Or, maybe you’ve been through many different courses of therapy and have seen many different professionals in the past, so you feel like trying another therapy won’t help you. What I always say, though, is that maybe this time will be different. OCD will try to tell you that it won’t be, but remember OCD is all about doubt. It doesn’t speak hope—it speaks doubt. The unknown can be daunting, but if you work with a trained OCD specialist, this time really can be different, and there’s evidence to lead you to believe that it will be. But you’ll never know unless you start.
6. What if OCD therapy makes me feel worse?
For someone who has decided to get help and has begun searching for the right treatment path for them, the most terrifying question might be, What if therapy makes me feel worse? This can seem like an unbearable outcome when you are already in the depths of severe mental anguish and suffering, and it can stop you from moving forward with treatment.
Some individuals may be fearful of the very idea of ERP—maybe they have it mischaracterized as nothing beyond a simple “face your fears” treatment. But there is so much more to it than that. These misunderstandings about what ERP actually entails often keep people from getting the help they need. It can be so important to research the treatment, understand how it works, and find a good match with a therapist who is trained in OCD and ERP.
A well-trained OCD specialist will move at the pace that is best for you, helping you gradually face the fears that are holding you back from living the life that you want to live. All the while, you will be a collaborative partner in the treatment process. They will not make you do anything—rather, they are there to guide, support, and motivate you. They will create a manageable, step-by-step plan that’s highly personalized for you and unique to your challenges, desires, and goals. While you may be encouraged to step outside of your comfort zone in order to get better over time, you ultimately remain in charge of your treatment plan.
Taking that first step, despite the fears
OCD is considered a chronic condition, meaning you may have it, to some degree or another, for the rest of your life. The good news, though, is that it is very manageable. You can live in recovery. OCD doesn’t have to control your life.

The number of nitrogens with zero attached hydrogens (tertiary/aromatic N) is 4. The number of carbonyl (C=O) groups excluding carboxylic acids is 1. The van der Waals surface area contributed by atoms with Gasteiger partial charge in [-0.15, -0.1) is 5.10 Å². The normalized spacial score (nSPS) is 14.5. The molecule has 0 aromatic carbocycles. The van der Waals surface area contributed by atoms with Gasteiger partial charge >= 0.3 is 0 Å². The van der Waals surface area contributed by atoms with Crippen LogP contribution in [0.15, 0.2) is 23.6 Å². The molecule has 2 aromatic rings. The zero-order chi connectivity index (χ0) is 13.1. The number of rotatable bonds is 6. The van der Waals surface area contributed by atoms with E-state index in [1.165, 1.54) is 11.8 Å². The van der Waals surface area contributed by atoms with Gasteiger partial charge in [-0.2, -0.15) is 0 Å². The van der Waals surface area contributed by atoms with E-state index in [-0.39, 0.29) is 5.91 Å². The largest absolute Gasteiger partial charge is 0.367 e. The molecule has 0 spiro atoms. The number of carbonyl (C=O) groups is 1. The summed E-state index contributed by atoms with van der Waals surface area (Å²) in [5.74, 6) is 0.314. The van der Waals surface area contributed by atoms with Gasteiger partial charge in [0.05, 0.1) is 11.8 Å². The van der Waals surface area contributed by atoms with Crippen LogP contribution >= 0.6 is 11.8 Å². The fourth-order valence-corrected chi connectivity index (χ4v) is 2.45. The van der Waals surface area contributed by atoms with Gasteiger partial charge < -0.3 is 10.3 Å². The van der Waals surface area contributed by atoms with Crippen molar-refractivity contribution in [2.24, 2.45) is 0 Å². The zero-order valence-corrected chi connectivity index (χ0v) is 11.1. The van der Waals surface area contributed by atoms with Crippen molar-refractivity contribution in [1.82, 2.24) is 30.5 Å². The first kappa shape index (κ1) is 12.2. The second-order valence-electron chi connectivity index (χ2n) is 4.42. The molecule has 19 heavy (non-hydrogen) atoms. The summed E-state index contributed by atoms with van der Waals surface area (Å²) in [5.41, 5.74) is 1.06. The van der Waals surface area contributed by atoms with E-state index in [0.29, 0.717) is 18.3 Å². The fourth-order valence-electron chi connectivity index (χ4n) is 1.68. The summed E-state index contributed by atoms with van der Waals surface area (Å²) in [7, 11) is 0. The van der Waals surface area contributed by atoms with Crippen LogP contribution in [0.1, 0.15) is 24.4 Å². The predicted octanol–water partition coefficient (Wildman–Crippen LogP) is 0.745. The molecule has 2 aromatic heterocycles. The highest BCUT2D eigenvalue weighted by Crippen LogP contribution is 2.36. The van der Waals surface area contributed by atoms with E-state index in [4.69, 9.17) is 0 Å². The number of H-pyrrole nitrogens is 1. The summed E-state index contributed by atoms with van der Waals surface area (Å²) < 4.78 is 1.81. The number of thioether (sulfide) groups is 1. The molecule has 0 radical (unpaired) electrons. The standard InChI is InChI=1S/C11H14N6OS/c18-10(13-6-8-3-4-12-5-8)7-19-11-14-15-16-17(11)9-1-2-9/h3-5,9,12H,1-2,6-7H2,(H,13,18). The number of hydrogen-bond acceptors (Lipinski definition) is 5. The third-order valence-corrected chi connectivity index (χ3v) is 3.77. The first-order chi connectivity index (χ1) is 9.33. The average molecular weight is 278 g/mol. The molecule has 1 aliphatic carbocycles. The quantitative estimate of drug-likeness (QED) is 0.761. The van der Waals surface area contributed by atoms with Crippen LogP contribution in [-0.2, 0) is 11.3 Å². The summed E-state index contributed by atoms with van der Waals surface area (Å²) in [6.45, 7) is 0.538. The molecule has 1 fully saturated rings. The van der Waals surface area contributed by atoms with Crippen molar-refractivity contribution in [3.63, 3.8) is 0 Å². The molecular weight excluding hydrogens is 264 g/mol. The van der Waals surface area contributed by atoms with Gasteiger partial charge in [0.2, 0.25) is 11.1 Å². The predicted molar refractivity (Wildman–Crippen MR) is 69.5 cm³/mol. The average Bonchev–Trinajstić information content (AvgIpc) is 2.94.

The decision to move forward with treatment can be life-changing, but it is very normal to be fearful and hesitant. It is also common to worry about all of the above-mentioned scenarios. It is so important that you recognize that OCD will attack the idea of treatment at every angle—it will try to get in your head and make you doubt the very need for treatment, your ability to get better, and whether or not you have OCD.
As a therapist with extensive training in treating OCD myself, I always tell the people I work with that we must learn to distinguish the inner voice of OCD. In other words, we can train our brains to recognize what OCD sounds like and how it speaks to us. This will be an important tool along the way to recovery.
Starting ERP: The treatment choice for OCD
Don’t let these common fears hold you back from living the life you want to live. If you are struggling with OCD and need to work with a licensed therapist with specialty training, there’s no better time than right now. Today, effective treatment with a therapist who truly specializes in OCD is more accessible than ever before.
Effective, specialized OCD therapy is hereLearn more
At NOCD, we have licensed therapists who can work with therapy members in all 50 states and outside of the US. Every NOCD Therapist has received specialty training in treating OCD with ERP therapy, from clinicians who designed some of the world’s leading OCD treatment programs. If you are struggling with OCD and think you may benefit from ERP therapy, schedule a free 15-minute call to speak to someone on the NOCD Care Team. They can answer all of your questions about starting treatment, getting matched with a qualified, licensed OCD specialist, and more.